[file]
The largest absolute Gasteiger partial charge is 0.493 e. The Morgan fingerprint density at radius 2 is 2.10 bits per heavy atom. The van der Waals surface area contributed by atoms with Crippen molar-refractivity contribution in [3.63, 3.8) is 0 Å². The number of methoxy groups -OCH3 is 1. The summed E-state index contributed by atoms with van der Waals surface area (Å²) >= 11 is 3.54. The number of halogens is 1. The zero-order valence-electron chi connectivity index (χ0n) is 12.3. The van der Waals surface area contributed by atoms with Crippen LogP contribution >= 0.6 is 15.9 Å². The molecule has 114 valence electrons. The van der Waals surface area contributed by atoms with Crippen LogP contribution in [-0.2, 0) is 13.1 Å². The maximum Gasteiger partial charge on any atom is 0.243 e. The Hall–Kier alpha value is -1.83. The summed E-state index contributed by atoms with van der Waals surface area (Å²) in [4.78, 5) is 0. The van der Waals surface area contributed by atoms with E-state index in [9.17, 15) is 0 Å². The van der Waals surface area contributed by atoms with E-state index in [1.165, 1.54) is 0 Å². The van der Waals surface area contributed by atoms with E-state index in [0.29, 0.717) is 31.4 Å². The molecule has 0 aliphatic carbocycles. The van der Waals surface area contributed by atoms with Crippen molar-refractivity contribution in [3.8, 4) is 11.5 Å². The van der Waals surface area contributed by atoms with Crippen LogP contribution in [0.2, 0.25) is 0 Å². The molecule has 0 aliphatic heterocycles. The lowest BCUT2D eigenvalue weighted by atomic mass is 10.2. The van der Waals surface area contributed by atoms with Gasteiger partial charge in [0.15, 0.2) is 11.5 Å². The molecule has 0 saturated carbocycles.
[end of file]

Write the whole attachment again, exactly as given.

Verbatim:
The largest absolute Gasteiger partial charge is 0.493 e. The Morgan fingerprint density at radius 2 is 2.10 bits per heavy atom. The van der Waals surface area contributed by atoms with Crippen molar-refractivity contribution in [3.63, 3.8) is 0 Å². The number of methoxy groups -OCH3 is 1. The summed E-state index contributed by atoms with van der Waals surface area (Å²) >= 11 is 3.54. The number of halogens is 1. The zero-order valence-electron chi connectivity index (χ0n) is 12.3. The van der Waals surface area contributed by atoms with Crippen LogP contribution >= 0.6 is 15.9 Å². The molecule has 114 valence electrons. The van der Waals surface area contributed by atoms with Crippen LogP contribution in [-0.2, 0) is 13.1 Å². The maximum Gasteiger partial charge on any atom is 0.243 e. The Hall–Kier alpha value is -1.83. The summed E-state index contributed by atoms with van der Waals surface area (Å²) in [4.78, 5) is 0. The van der Waals surface area contributed by atoms with E-state index in [9.17, 15) is 0 Å². The van der Waals surface area contributed by atoms with E-state index in [1.165, 1.54) is 0 Å². The van der Waals surface area contributed by atoms with E-state index in [0.29, 0.717) is 31.4 Å². The molecule has 0 aliphatic carbocycles. The van der Waals surface area contributed by atoms with Crippen molar-refractivity contribution in [3.8, 4) is 11.5 Å². The van der Waals surface area contributed by atoms with Crippen LogP contribution in [0.2, 0.25) is 0 Å². The molecule has 0 aliphatic heterocycles. The lowest BCUT2D eigenvalue weighted by atomic mass is 10.2. The van der Waals surface area contributed by atoms with Gasteiger partial charge in [0.15, 0.2) is 11.5 Å². The molecule has 0 saturated carbocycles.